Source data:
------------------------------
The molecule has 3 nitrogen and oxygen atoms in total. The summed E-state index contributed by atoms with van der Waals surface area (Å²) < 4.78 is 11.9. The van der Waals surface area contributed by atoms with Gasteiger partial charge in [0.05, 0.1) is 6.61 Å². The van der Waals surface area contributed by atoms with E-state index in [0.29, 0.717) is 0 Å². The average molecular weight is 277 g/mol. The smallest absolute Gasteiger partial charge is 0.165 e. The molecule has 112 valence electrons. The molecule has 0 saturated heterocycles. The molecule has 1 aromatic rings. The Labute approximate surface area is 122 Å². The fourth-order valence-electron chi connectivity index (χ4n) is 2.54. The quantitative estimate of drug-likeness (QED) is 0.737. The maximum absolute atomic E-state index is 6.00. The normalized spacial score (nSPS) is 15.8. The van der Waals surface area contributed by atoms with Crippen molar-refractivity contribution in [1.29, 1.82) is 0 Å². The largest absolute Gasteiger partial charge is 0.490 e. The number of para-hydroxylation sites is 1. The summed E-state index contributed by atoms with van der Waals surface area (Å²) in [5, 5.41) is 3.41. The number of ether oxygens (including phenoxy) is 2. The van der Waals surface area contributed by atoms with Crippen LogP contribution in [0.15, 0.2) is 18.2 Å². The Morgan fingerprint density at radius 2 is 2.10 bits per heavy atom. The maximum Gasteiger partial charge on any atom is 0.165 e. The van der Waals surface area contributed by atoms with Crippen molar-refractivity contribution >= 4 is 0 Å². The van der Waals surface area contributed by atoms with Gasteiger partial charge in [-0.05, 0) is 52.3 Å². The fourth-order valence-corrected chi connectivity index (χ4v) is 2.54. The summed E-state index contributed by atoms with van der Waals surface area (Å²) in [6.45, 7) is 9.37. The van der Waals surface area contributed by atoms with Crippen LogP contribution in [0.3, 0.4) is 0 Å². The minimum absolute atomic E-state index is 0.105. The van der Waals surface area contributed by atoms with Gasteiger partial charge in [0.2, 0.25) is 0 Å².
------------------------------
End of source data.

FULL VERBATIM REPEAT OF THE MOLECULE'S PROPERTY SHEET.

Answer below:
The molecule has 3 nitrogen and oxygen atoms in total. The summed E-state index contributed by atoms with van der Waals surface area (Å²) < 4.78 is 11.9. The van der Waals surface area contributed by atoms with Gasteiger partial charge in [0.05, 0.1) is 6.61 Å². The van der Waals surface area contributed by atoms with E-state index in [0.29, 0.717) is 0 Å². The average molecular weight is 277 g/mol. The smallest absolute Gasteiger partial charge is 0.165 e. The molecule has 112 valence electrons. The molecule has 0 saturated heterocycles. The molecule has 1 aromatic rings. The Labute approximate surface area is 122 Å². The fourth-order valence-electron chi connectivity index (χ4n) is 2.54. The quantitative estimate of drug-likeness (QED) is 0.737. The maximum absolute atomic E-state index is 6.00. The normalized spacial score (nSPS) is 15.8. The van der Waals surface area contributed by atoms with Crippen molar-refractivity contribution in [1.29, 1.82) is 0 Å². The largest absolute Gasteiger partial charge is 0.490 e. The number of para-hydroxylation sites is 1. The summed E-state index contributed by atoms with van der Waals surface area (Å²) in [5, 5.41) is 3.41. The number of ether oxygens (including phenoxy) is 2. The van der Waals surface area contributed by atoms with Crippen LogP contribution in [0.15, 0.2) is 18.2 Å². The Morgan fingerprint density at radius 2 is 2.10 bits per heavy atom. The maximum Gasteiger partial charge on any atom is 0.165 e. The van der Waals surface area contributed by atoms with Crippen molar-refractivity contribution >= 4 is 0 Å². The van der Waals surface area contributed by atoms with Gasteiger partial charge in [-0.05, 0) is 52.3 Å². The fourth-order valence-corrected chi connectivity index (χ4v) is 2.54. The summed E-state index contributed by atoms with van der Waals surface area (Å²) in [6.45, 7) is 9.37. The van der Waals surface area contributed by atoms with Crippen LogP contribution in [0.3, 0.4) is 0 Å². The minimum absolute atomic E-state index is 0.105. The van der Waals surface area contributed by atoms with Gasteiger partial charge in [0.2, 0.25) is 0 Å².